More Reasons for Self-Compassion

Does kindness matter?  This simple question is central to a recent article in Diabetes Spectrum highlighting research revealing the health benefits of self-compassion.  According to the article “Self-compassion is defined as the practice of treating oneself with kindness, care, and concern in the face of negative events.”  The article goes on to state that “self-criticism, a common consequence of self-care failure . . . can be seen as the opposite of self-compassion”.  Although this article focuses on the effects of self-compassion and its absence on diabetes patients in particular, it is clear that these health concerns can be more broadly generalized.  The article cites “A series of experimental studies suggest[ing] that quantifiable physiological and neurological processes underlie the experience of self-compassion.”  Furthermore, “consistent evidence suggests that self-compassion is related to physical and psychological health”.  As an example, “in a study [see citation below]* in patients with obesity and pain problems, self-compassion predicted lower negative affect, higher positive affect, more adaptive pain coping, higher pain self-efficacy, and lower pain catastrophizing.”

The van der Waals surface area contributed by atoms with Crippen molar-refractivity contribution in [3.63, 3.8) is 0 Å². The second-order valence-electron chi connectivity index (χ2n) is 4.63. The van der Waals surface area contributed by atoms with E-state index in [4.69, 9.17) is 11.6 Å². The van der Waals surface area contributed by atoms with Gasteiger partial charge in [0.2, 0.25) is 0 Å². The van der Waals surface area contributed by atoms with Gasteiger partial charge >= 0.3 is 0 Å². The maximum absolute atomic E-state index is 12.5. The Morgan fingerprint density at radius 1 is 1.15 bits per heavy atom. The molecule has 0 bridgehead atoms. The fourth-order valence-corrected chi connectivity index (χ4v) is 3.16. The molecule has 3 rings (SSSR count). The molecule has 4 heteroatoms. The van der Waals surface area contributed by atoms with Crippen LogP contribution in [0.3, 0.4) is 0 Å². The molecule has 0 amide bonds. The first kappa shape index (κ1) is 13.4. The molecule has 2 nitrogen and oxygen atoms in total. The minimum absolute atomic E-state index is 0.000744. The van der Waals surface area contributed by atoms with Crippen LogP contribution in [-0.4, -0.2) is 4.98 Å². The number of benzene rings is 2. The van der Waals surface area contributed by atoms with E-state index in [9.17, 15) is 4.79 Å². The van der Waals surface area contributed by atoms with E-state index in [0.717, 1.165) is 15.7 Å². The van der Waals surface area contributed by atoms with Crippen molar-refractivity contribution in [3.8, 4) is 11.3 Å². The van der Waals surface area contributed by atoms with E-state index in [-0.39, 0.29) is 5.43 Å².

Not surprisingly, the opposite has also been shown to be true.  For example, ” the opposites of self-compassion, including self criticism, self-hate, self-judgment, and negative perfectionism, have been linked to greater psychological distress, including depression.”  The article is full of additional confirmations, citations and examples of the positive health effects, both physical and psychological, of self-compassion and the related negative consequences of its deficiency.

An article in the Washington Post that refers to this research also cites a book by Kristin Neff titled “Self-Compassion: The Proven Power of Being Kind to Yourself”.  In it, the author speaks of the three elements of self-compassion:

  • Self-kindness – the ability to be understanding with yourself rather than judgmental or harshly critical;
  • Common humanity – the recognition that none of us is perfect and all of us make mistakes, thus viewing ourselves as part of the human experience;
  • Mindfulness – the ability to pay attention to the present moment, neither dwelling on the past nor excessively worrying about the future.